Planning for the thirteenth biennial seminar of the Canadian Mathematical Congress began in February 1969 when the theme was chosen and the programme committee was appointed. The topics "differential geometry, differential topology and applications" are ones in which almost every mathematical discipline has a role to play. Specialists in these topics must be generalists in mathematics. Perhaps for this reason, there has been a surge of interest in these subjects in recent years. Its impact has made itself felt in modern undergraduate curricula (witness, for example, the increased emphasis on multilinear algebra and calculus on manifolds). Since the area has not been particularly strongly represented in Canada, it was felt that such a seminar would be both useful and timely. The programme committee, consisting of A E Fekete, W H Greub, Ngo Van Que, H Rund, U Suter and J R Vanstone was supplemented by A J Tingley the chairman of the mathematics department of Dalhousie University, the host institution. Its membership represented a wide range of topics within the seminar theme and Canadian universities from coast to coast. It met in Toronto on March 7, 1970 and planned the general structure of the seminar. A list of possible speakers was drawn up and the chairman was asked to issue invitations. At its next meeting, on November 28, 1970, the principal speakers were confirmed, a tentative budget was prepared, and the application and selection procedures for participants were discussed. The final meeting before the Seminar was held on June 5, 1970, and the crucial task of distributing support money to applicants was carried out. The following paragraph summarizes the structure of the seminar. It was held in Halifax from August 16 to September 3, 1971. There were seven sequences of invited addresses, about forty one-hour lectures and about one hundred and fifty participants.Vanstone's most famous work was the 3-volume, three author monograph Connections, curvature, and cohomology. The three volumes were subtitled De Rham cohomology of manifolds and vector bundles (1972), Lie groups, principal bundles, and characteristic classes (1973) and Cohomology of principal bundles and homogeneous spaces (1976). Vanstone's co-authors were Werner H Greub and Stephen Halperin. The Preface to the book explains how they came to write it:-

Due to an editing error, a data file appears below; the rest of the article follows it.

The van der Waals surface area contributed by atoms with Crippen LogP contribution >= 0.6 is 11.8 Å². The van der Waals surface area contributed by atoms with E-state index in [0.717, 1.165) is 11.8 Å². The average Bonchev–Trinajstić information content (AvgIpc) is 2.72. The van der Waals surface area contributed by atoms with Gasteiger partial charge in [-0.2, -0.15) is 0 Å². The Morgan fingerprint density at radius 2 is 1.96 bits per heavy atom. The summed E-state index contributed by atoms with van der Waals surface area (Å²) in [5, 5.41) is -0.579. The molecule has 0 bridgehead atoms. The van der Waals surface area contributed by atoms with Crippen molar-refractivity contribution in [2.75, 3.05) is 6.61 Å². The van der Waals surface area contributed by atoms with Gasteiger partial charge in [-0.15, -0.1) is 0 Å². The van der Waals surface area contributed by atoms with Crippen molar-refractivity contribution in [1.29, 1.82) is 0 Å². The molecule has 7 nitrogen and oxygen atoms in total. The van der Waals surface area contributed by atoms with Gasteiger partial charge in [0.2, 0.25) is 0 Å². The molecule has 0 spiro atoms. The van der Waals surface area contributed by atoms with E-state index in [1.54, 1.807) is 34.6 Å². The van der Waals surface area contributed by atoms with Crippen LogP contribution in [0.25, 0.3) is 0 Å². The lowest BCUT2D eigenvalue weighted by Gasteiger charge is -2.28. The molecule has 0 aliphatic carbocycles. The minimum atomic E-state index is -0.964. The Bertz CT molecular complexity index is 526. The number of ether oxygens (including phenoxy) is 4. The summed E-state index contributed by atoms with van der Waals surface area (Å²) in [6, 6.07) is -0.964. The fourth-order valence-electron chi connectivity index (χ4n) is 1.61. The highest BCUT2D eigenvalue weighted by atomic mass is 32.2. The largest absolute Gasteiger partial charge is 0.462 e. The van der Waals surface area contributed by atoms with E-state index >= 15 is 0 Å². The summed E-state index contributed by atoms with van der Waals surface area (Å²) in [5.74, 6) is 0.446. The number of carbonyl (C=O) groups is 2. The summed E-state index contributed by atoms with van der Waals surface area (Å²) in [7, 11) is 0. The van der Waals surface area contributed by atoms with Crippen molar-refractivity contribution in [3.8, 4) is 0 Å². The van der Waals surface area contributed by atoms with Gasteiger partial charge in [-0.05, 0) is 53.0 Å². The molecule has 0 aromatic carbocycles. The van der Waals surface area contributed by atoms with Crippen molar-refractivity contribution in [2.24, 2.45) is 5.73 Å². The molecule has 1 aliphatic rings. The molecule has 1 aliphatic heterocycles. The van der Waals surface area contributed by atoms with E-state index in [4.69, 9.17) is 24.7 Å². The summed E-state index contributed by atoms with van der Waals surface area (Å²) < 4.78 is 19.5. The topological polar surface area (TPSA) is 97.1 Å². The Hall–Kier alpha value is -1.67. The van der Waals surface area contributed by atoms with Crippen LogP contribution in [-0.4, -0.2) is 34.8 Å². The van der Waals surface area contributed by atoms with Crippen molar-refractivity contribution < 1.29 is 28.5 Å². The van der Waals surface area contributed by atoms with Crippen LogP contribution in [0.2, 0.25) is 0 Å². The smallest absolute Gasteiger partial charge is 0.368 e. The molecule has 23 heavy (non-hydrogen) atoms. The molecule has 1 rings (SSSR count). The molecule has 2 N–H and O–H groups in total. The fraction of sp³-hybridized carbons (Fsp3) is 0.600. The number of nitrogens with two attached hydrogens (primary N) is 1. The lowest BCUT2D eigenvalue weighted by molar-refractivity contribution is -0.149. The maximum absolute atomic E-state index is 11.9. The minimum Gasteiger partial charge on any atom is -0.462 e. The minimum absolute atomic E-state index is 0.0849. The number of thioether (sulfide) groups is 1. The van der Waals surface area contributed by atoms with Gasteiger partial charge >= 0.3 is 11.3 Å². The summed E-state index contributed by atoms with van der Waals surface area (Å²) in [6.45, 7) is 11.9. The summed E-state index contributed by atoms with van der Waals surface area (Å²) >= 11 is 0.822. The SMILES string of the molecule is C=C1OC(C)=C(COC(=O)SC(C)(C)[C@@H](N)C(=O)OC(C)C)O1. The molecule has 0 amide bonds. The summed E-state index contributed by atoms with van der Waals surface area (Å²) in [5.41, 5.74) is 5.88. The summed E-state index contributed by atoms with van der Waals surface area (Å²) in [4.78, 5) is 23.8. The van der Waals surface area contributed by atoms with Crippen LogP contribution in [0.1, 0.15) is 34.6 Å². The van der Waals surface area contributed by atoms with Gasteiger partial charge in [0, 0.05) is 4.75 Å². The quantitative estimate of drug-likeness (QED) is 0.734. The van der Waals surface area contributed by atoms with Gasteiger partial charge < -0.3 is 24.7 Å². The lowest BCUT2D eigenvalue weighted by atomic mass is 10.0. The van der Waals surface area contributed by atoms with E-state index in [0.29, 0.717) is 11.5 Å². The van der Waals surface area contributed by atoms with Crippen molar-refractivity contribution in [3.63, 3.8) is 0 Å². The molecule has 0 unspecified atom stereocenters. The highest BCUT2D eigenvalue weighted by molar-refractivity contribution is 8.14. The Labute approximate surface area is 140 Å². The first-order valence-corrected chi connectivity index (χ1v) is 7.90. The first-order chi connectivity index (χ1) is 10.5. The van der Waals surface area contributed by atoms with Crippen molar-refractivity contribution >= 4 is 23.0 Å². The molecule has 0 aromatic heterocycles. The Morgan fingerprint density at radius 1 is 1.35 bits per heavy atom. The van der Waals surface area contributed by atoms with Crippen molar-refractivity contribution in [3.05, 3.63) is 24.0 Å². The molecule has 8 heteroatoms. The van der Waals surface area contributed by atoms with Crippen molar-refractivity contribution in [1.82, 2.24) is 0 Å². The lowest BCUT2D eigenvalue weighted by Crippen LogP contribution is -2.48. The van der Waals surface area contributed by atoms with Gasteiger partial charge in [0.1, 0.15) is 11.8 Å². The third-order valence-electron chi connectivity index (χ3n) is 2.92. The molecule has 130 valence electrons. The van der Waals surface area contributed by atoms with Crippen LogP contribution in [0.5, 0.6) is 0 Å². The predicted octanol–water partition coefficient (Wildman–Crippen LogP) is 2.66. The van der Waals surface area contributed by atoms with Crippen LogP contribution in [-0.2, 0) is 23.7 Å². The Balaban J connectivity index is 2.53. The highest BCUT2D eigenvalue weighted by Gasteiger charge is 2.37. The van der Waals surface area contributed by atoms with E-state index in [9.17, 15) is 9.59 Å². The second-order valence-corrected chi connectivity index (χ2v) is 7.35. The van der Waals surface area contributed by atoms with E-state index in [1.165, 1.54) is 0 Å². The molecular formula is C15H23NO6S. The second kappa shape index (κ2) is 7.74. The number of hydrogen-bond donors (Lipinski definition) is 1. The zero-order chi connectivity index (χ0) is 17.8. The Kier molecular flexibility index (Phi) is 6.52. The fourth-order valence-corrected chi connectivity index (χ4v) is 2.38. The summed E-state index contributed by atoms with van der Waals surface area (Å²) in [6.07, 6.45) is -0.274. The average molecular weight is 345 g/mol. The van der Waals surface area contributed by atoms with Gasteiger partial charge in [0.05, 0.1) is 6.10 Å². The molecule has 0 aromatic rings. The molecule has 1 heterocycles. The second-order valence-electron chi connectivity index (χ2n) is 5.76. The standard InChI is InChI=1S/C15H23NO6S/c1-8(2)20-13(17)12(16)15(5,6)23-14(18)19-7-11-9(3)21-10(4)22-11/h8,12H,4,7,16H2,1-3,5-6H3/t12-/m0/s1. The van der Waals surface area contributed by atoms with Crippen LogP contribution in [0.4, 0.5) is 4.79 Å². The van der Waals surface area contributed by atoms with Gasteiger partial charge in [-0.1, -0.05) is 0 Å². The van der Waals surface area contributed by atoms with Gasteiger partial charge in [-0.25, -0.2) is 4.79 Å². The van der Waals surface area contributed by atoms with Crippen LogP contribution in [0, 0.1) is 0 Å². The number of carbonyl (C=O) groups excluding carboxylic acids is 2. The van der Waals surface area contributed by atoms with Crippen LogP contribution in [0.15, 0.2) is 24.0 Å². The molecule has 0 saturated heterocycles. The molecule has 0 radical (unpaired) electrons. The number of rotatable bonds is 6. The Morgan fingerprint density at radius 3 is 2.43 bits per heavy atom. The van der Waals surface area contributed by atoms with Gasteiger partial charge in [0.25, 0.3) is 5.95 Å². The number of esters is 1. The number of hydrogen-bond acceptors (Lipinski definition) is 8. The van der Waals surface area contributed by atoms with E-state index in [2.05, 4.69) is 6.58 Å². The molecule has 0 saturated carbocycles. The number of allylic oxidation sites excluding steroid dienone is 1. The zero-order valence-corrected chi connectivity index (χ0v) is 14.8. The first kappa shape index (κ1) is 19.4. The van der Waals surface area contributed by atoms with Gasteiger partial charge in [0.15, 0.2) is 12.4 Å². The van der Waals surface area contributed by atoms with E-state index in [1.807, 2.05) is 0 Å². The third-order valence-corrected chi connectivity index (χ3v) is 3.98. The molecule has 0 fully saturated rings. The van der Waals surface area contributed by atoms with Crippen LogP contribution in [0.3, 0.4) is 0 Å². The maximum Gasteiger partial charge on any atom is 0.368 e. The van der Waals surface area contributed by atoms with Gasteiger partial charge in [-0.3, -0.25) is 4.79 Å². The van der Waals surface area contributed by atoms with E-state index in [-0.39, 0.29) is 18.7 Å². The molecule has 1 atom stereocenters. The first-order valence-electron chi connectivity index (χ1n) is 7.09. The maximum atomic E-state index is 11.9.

This monograph developed out of the 'Ahendseminar' of 1958-1959 at the University of Zürich. It was originally a joint enterprise of the first author [Werner H Greub] and H H Keller, who planned a brief treatise on connections in smooth fibre bundles. Then, in 1960, the first author took a position in the United States and geographic considerations forced the cancellation of this arrangement. The collaboration between the first and third authors [Vanstone] began with the former's move to Toronto in 1962; they were joined by the second author [Stephen Halperin] in 1965. During this time the purpose and scope of the book grew to its present form: a three-volume study, ab initio, of the de Rham cohomology of smooth bundles. In particular, the material in volume I has been used at the University of Toronto as the syllabus for an introductory graduate course on differentiable manifolds.Although he remained on the Faculty at the University of Toronto throughout his career, where he was a full professor from 1973,Vanstone did spend time in other institutions as a visiting professor. These were to Flinders University of South Australia, the University of Arizona, the Eidgenössische Technische Hochschule in Zurich, Switzerland, the University of Western Australia in Perth and the University of Mannheim in Germany.
Vanstone served the Canadian Mathematical Society in several different capacities over many years. He was a member of the Board in 1969-72 and 1981-83, he served as editor of the Bulletin of the Canadian Mathematical Society from 1965 to 1967 and editor of the Journal of the Canadian Mathematical Society from 1983 to 1988.
For the Canadian Mathematical Society obituary of Vanstone, which includes reminiscences from his colleagues, see THIS LINK.
Vanstone retired in 1995. He died suddenly from a heart attack at his winter home in Florida. A memorial service and celebration of his life was held in University College, East Hall, University of Toronto, on 15 May 2001.
Article by: J J O'Connor and E F Robertson